Happpy new year once more everyone! I meant to post this earlier but I really didn´t have the time. I was fortunate enough to be able to go to London for the first time during the holidays and liked it so much! I will talk about London itself another time but one of the places we visited was the Charles Dickens Museum. It is the house where he lived in London.
Ready to come in?
The museum is such an interesting place to visit, especially during Christmas. When I was growing up, my mom often read A Christmas Carol to me and I have memories of seeing the story performed at the theatre. My husband was quite keen on visiting too because Charles Dickens is his favourite English autor. He learned a lot of English by reading Oliver Twist.
So, what does this have to do with fuitcake? Well, Dickens highlighted the importance of the Christmas dinner and the ceremonious moment when Mrs Cratchit brought out the plum pudding. It got me thinking about the traditions behind the food that we eat when we celebrate. We prepare the food with a lot of love but also with a kind of homage to the past. Not just any past, our past. I prepare my fruitcake knowing my grandmother would be really proud of me. Years ago, she did the same thing. Now I am carrying on a tradition. At Christmas and new year´s, we have the opportunity of being with friend or family and celebrating. And that celebrating involves food and and usually a lovely drink or two! Dickens himself enjoyed inviting people to his house to eat and here is a photo of his dining room.
Not that big, but at one point, as many a 18 people dined in there!
I think the most impressive and perhaps the most astonishing part of the house was the kitchen. If you read the description below, it is quite a revelation.
Those servants worked especially hard. I read that the servants held Charles Dickens in deep regard because he treated them well.
No running water so you have to pump it out!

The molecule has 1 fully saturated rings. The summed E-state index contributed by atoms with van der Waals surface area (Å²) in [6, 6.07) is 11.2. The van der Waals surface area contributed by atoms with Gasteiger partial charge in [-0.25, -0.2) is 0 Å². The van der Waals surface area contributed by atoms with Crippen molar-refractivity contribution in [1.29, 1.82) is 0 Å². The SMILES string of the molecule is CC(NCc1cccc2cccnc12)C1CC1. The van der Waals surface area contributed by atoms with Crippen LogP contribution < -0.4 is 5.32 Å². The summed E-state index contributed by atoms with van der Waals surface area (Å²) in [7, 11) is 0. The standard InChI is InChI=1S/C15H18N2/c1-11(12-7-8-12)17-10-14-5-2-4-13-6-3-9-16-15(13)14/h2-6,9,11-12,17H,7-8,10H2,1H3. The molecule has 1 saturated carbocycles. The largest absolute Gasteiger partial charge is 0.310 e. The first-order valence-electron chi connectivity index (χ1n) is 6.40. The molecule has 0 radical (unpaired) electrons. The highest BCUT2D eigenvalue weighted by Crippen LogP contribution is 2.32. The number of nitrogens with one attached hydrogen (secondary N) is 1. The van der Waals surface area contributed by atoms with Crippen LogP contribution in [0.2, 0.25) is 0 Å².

A typical Christmas meal would have loads of courses and let us not forget to mention that the kitchen was downstairs. Those servants had to be pretty fit going back and forth all the time!
Sorry for the slightly blurry photo but I took this photo just when I discovered that Mrs. Dicken actually published a cookbook! I was stunned! I actually ordered it on Amazon because even if I don´t use the recipes, it would, in my opinion, be interesting to read a bit of culinary history in Victorian times!
Before I move on to the fruitcakes, I should mention that on part of the kitchen was set up to look like someone was about to begin making a Christmas pudding. The ingredients are similar to the ones we use to make fruitcakes so it was lovely to see.
Maybe next Christmas I will try my hand at a Christmas pudding. 😉
If I do, I will remember my visit to this house. It was unforgettable.
And now for the fruitcake challenge! I have to thank those of you who participated and I don´t mean just those of you who baked a cake. I also mean those of you who encouraged me or showed interest in it. That is so nice. It is true that the blogging ¨family¨is lovely and it has been an unexpected gift. I think one of the most interesting aspects of this challenge is seeing that there is no ¨one¨way to make a fruitcake and I love that!
The first fruitcake is from a beautiful blog from Lili over at
Lili´s Cakes . Lili has the tremendous talent of tormenting with her gorgeous recipes and potos. I love the fact that she actually illustrates her recipes. An example? Check out this work of art!
The next cake is from Sadie over at Sadie´s Nest
Sadie has a beautiful blog and it reflects the kind of person she is. It has been so nice to have ¨met¨her! I especially love the shape of this cake! It is beautiful! I also like the fact that Sadie perfected the recipe according to the way she liked it! Also, her fruticake is ready to scarf down as son as it cools down! No waiting here! Love it!
Another beautiful fruitcake post is over at tentimestea Oh my gosh..this post blew me away because there were photos of fruitcakes past. (Haha no Christmas Carol reference there). The photos are beautiful. Here is an example.
Isn´t it beautiful? I was checking out the recipe and was intrigued to learn that both brandy and coffee were used! I have never heard of coffee in a fruitcake but it must add a great flavour! What a great tip!
I enjoyed reading all of the participants´posts and once again thank them. I leave all of you with a photo of my favourite souvenir from the Charles Dickens Museum.